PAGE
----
Wisconsin Recount Litigation Summary
The recount petition filed in November of 2016 has already demonstrated the need for better machinery, and audits, for Wisconsin elections. Where the recount action was successful, in counting paper ballots, it was discovered that more than 17,000 votes were miscounted. Since that time, the continued recount effort has been in litigation. We are getting close to the terms of a forensic examination of voting equipment software, but the Wisconsin Election Commission has been moving slowly, and the voting machine vendors have been resisting a meaningful review on grounds of proprietary protection.
This document is the Affidavit of Professor Alex Halderman, the lead expert on computer science for the Stein recount effort. Dr. Halderman makes the case for a narrowly tailored examination, but one that is complete. He also explains why the security aspects of voting equipment need to be examined. The appendix to Dr. Halderman’s Affidavit lists his impressive credentials and his many professional publications and collaborations.
The WEC Decision of 3/15/18 represents a significant victory regarding examining computer software on some Wisconsin voting equipment, both ballot readers and Direct Recording (DRE) machinery. While it is not the comprehensive review the recount effort seeks, it should be able to reveal much on the integrity of that equipment; however, the Decision does not include a provision to examine security aspects of voting equipment. Both Jill Stein and the vendors have appealed the decision. The most pronounced impediment to proceeding is the issue of a confidentiality agreement, concerning what is, and is not, proprietary. Jill Stein and her assigned experts will not agree to terms that attempt to mute the findings of the software examination.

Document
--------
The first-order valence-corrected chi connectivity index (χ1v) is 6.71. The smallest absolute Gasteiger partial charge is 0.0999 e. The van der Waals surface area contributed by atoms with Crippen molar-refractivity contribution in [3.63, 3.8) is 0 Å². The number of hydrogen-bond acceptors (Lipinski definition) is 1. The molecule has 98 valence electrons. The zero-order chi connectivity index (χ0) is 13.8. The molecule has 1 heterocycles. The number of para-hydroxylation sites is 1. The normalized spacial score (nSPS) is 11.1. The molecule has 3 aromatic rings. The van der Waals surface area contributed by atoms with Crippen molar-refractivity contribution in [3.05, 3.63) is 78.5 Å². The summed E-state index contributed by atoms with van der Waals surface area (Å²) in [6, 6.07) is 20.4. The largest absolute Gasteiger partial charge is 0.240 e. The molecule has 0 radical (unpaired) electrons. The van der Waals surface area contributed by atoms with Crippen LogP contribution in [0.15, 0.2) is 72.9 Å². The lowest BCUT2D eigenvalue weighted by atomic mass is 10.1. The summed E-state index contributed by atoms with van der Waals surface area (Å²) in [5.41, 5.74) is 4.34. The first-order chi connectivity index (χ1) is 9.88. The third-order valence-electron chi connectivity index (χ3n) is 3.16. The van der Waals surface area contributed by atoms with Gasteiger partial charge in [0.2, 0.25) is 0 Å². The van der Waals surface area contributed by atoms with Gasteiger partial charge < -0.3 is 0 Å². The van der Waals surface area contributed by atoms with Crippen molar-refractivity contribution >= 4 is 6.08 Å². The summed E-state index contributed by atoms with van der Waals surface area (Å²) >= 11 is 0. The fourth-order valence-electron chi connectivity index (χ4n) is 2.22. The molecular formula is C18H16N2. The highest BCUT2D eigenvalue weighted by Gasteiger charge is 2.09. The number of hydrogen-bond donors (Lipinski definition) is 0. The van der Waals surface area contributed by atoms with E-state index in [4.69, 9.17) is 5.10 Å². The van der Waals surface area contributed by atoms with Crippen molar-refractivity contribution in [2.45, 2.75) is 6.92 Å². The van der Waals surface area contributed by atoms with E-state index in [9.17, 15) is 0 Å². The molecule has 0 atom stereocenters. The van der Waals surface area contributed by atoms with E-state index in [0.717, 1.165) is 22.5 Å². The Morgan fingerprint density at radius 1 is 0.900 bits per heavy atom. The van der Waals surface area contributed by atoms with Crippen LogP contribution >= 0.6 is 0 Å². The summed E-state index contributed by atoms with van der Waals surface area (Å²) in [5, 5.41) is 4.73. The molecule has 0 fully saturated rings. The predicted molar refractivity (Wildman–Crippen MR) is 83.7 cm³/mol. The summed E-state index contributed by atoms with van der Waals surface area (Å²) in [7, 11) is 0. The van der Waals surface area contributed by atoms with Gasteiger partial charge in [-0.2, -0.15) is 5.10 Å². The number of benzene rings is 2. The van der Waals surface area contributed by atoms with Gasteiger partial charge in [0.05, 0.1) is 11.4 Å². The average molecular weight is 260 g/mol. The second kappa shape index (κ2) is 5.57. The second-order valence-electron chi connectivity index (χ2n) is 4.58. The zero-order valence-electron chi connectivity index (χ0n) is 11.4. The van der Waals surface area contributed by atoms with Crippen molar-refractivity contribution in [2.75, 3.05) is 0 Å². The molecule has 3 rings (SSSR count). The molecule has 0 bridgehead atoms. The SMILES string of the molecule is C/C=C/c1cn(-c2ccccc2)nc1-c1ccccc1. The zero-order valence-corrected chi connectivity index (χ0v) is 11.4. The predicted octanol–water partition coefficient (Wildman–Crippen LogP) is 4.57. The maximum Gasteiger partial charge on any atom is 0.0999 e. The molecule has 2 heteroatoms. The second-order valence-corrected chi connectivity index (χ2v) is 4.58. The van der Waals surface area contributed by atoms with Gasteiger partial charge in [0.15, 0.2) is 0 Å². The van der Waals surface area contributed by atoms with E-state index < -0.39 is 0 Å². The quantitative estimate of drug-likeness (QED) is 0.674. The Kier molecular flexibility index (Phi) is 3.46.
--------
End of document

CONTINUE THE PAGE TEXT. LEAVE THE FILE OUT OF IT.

The voting machine vendors filed an Appeal of the Wisconsin Election Commission Decision of March 15, 2018. Essentially, the vendors contend that any public release of the results of forensic examination will be a threat to trade secrets. They want a Confidentiality Agreement that mutes Jill Stein, and others involved, from pubic release of such results. This document shows the vendors’ total absence of case law to back their position, as well as their dismissive attitude toward the recount, and toward the public’s right to have elections we can trust. The vendors also use the Appeal Petition to diminish Jill Stein’s request for a recount, while it also attempts to smear her assigned experts. It is a shallow filing which fails to establish any merit in vendors’ claims of potential harm.
This is Jill Stein’s Appeal of the Wisconsin Election Commission Decision of March 15, 2018. Counsel representing the Stein recount make the case for a more comprehensive examination than that outlined in the WEC Decision. The case is made, strongly, for a forensic examination the achieves the aim of actually gauging the performance of election machinery to be reviewed, including its security functions. It also points out the ambiguity of the independent contractor’s report (contracted by WEC to provide technical guidance to the commission), concerning the functions of the software that the WEC recommends be examined. Namely, Jill Stein wants the security aspects of voting equipment to be included in the forensic examination.